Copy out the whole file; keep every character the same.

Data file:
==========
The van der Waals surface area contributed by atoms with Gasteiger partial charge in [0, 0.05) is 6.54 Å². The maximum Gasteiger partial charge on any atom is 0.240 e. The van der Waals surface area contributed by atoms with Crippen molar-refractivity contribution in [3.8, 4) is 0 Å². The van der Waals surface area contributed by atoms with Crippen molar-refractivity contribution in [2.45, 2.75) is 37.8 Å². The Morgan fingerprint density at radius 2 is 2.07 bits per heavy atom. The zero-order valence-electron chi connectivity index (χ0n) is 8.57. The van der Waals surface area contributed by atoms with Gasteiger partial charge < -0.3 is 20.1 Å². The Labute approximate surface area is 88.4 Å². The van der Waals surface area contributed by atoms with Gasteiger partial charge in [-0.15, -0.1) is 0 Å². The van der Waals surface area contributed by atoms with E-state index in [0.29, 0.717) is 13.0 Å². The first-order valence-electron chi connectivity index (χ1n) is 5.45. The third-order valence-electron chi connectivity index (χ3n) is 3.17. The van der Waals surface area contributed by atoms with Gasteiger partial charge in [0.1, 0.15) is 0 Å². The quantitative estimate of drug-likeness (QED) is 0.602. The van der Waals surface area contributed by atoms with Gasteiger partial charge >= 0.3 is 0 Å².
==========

The van der Waals surface area contributed by atoms with Gasteiger partial charge in [0, 0.05) is 6.54 Å². The maximum Gasteiger partial charge on any atom is 0.240 e. The van der Waals surface area contributed by atoms with Crippen molar-refractivity contribution in [3.8, 4) is 0 Å². The van der Waals surface area contributed by atoms with Crippen molar-refractivity contribution in [2.45, 2.75) is 37.8 Å². The Morgan fingerprint density at radius 2 is 2.07 bits per heavy atom. The zero-order valence-electron chi connectivity index (χ0n) is 8.57. The van der Waals surface area contributed by atoms with Gasteiger partial charge < -0.3 is 20.1 Å². The Labute approximate surface area is 88.4 Å². The van der Waals surface area contributed by atoms with Gasteiger partial charge in [-0.15, -0.1) is 0 Å². The van der Waals surface area contributed by atoms with E-state index in [0.29, 0.717) is 13.0 Å². The first-order valence-electron chi connectivity index (χ1n) is 5.45. The third-order valence-electron chi connectivity index (χ3n) is 3.17. The van der Waals surface area contributed by atoms with Gasteiger partial charge in [0.1, 0.15) is 0 Å². The quantitative estimate of drug-likeness (QED) is 0.602. The van der Waals surface area contributed by atoms with Gasteiger partial charge >= 0.3 is 0 Å².